The amount to give, again, is very personal and subjective. Since a baby can’t count, let alone spend the cash, the decision goes beyond the relationship between you and the newborn. Nonetheless, as soon as you lay your eyes on the little suckler, no matter how funny looking he/she may be, just say “cutie, cutie” and tuck the red packet into his/her tight wraps.

When you are the host of a milestone birthday party, and kids are coming, be prepared to hand out red packets, pushing them into the kids’ pockets as they come to pay you respect. You’ll know it’s the right time to dish the cash when you hear propitious blessings such as, “Wish you grow as old as the south mountain with good luck as enormous as the east ocean.”

Mo’ Money, Mo’ Occasions

Certain situations will arise where, strictly speaking, you don’t need a red packet, but if you choose to give one, you’ll be looked upon as being quite thoughtful and generous. Here are a few examples:

  • You accept an invitation to a wedding or birthday party but your schedule changes and you are unable to attend. Send over a red pack in advance, or ask a friend to pass it along to the host at the party.
  • You visit a family with a newborn. As a gesture of support to the new parents, facing new cash demands on very little sleep, drop a red packet into the mix.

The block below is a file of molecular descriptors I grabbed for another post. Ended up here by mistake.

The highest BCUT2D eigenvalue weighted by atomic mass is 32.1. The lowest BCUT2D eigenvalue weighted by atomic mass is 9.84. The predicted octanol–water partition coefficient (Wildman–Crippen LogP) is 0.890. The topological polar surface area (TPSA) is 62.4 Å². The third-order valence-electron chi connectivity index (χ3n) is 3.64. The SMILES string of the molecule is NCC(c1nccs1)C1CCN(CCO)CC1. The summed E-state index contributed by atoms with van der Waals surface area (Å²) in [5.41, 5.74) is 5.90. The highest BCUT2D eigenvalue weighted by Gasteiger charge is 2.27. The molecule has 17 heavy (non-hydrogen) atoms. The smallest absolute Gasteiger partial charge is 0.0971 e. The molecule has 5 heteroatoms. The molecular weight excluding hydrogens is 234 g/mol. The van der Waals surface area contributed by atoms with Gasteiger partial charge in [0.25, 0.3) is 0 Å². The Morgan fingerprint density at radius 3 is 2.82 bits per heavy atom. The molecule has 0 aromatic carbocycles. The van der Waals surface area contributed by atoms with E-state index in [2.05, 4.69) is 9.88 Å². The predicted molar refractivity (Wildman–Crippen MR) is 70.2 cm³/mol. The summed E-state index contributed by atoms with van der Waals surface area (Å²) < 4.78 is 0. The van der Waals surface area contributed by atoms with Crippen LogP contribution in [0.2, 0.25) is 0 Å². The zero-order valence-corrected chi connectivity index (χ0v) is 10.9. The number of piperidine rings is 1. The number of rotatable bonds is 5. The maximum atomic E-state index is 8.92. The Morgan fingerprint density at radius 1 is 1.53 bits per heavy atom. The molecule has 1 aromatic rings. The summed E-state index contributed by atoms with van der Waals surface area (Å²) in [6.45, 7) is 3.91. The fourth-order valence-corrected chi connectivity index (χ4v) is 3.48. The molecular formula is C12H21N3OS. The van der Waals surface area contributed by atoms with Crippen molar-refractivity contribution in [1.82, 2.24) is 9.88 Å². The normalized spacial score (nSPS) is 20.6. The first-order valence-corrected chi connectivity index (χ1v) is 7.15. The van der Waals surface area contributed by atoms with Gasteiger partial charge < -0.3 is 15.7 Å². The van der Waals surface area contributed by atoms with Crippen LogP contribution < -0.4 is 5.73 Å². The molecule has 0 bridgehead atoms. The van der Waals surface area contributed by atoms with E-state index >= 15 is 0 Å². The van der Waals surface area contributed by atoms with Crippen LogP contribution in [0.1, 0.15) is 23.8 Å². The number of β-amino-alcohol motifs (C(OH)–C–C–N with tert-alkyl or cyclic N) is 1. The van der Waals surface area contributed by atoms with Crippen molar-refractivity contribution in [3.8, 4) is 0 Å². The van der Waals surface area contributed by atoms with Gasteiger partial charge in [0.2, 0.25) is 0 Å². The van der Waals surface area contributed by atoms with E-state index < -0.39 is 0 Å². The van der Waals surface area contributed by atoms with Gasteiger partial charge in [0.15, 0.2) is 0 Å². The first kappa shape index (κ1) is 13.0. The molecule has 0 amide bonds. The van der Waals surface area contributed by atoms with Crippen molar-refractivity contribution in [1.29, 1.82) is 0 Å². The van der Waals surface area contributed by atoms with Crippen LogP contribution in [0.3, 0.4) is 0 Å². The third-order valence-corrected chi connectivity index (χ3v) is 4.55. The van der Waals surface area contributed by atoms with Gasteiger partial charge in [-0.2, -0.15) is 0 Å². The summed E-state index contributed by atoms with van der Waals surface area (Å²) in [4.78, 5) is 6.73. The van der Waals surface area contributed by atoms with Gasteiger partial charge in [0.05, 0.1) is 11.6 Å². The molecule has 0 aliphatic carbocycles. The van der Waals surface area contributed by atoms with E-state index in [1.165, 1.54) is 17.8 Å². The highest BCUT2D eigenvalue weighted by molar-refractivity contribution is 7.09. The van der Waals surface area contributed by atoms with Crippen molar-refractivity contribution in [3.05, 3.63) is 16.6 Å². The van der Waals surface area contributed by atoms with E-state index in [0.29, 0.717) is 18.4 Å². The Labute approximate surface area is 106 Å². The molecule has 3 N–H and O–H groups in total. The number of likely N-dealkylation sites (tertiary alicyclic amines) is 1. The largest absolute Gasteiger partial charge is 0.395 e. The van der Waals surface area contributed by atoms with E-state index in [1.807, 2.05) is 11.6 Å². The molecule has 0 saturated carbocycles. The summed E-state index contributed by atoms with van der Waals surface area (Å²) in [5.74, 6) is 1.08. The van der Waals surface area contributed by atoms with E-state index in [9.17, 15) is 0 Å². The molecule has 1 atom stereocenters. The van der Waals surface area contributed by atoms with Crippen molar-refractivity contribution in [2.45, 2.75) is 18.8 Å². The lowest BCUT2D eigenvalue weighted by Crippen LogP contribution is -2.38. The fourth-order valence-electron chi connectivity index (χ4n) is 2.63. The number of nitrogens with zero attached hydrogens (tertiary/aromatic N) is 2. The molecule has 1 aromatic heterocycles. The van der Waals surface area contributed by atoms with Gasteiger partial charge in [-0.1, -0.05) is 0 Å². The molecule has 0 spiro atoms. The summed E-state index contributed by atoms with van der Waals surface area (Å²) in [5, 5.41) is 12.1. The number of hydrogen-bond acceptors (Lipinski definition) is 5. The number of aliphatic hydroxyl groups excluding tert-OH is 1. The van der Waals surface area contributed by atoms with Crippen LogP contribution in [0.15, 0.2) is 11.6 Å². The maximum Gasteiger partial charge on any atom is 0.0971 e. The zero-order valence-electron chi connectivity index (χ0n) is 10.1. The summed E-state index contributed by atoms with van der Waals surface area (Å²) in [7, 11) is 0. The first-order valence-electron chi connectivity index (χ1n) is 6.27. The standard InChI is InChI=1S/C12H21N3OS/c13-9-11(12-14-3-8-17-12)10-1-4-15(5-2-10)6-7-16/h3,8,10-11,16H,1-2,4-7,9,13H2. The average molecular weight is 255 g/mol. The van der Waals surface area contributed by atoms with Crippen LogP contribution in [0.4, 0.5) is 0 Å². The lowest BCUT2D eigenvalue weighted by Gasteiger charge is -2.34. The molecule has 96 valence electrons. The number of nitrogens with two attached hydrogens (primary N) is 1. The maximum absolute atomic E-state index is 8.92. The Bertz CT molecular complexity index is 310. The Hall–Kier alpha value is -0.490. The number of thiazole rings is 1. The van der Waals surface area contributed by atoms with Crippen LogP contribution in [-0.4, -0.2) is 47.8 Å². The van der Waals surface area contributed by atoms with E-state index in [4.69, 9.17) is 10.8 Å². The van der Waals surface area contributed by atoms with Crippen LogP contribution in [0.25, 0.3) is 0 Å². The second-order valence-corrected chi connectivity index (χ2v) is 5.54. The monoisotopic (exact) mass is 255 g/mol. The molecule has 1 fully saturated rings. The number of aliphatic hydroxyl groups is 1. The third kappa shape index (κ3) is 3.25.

• You want to show appreciation to your household helpers (e.g. nanny, driver, cleaner, whomever) by giving them an extra month salary. This has become a fairly standard gift in China, not unlike delivering a sizeable tip to your best service providers in the West during the holiday season.
  • Someone you know is accepted for college admission, and you want to send them off with a little extra cash. This is more common within families, yet still a nice gesture.

Other times, any cash you give shouldn’t be in a red envelope:

  • Visiting a friend who’s hospitalized or recovering. Fruits or nutritious food are also a wonderful gift, depending on the situation.
  • Attending a funeral, the cash pack should contain an odd number by tradition and be delivered in a white or other color envelope.

Remember that in the happy, celebratory occasions, you should try to present your cherished gift recipient a red packet containing crisp new bills, ideally fresh from the bank, with a new money scent still lingering.

And when in doubt, call your friends and ask how much they’re giving.

  • Oksana Shevtsova